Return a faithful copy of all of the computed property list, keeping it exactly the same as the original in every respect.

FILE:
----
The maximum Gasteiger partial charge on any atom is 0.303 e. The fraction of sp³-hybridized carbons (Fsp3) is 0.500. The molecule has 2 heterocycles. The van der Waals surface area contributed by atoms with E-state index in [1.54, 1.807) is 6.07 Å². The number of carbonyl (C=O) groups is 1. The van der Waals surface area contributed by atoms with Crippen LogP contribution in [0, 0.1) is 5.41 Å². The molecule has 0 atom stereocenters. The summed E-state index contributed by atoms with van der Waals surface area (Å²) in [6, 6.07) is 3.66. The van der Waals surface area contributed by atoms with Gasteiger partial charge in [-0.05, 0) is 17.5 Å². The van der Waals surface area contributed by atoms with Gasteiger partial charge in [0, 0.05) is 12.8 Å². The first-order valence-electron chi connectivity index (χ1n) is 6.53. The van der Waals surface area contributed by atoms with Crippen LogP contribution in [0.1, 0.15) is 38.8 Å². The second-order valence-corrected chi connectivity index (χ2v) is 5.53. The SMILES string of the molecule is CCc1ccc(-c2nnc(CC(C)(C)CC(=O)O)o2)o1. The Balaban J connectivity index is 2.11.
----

The maximum Gasteiger partial charge on any atom is 0.303 e. The fraction of sp³-hybridized carbons (Fsp3) is 0.500. The molecule has 2 heterocycles. The van der Waals surface area contributed by atoms with E-state index in [1.54, 1.807) is 6.07 Å². The number of carbonyl (C=O) groups is 1. The van der Waals surface area contributed by atoms with Crippen LogP contribution in [0, 0.1) is 5.41 Å². The molecule has 0 atom stereocenters. The summed E-state index contributed by atoms with van der Waals surface area (Å²) in [6, 6.07) is 3.66. The van der Waals surface area contributed by atoms with Gasteiger partial charge in [-0.05, 0) is 17.5 Å². The van der Waals surface area contributed by atoms with Gasteiger partial charge in [0, 0.05) is 12.8 Å². The first-order valence-electron chi connectivity index (χ1n) is 6.53. The van der Waals surface area contributed by atoms with Crippen LogP contribution in [0.1, 0.15) is 38.8 Å². The second-order valence-corrected chi connectivity index (χ2v) is 5.53. The SMILES string of the molecule is CCc1ccc(-c2nnc(CC(C)(C)CC(=O)O)o2)o1. The Balaban J connectivity index is 2.11.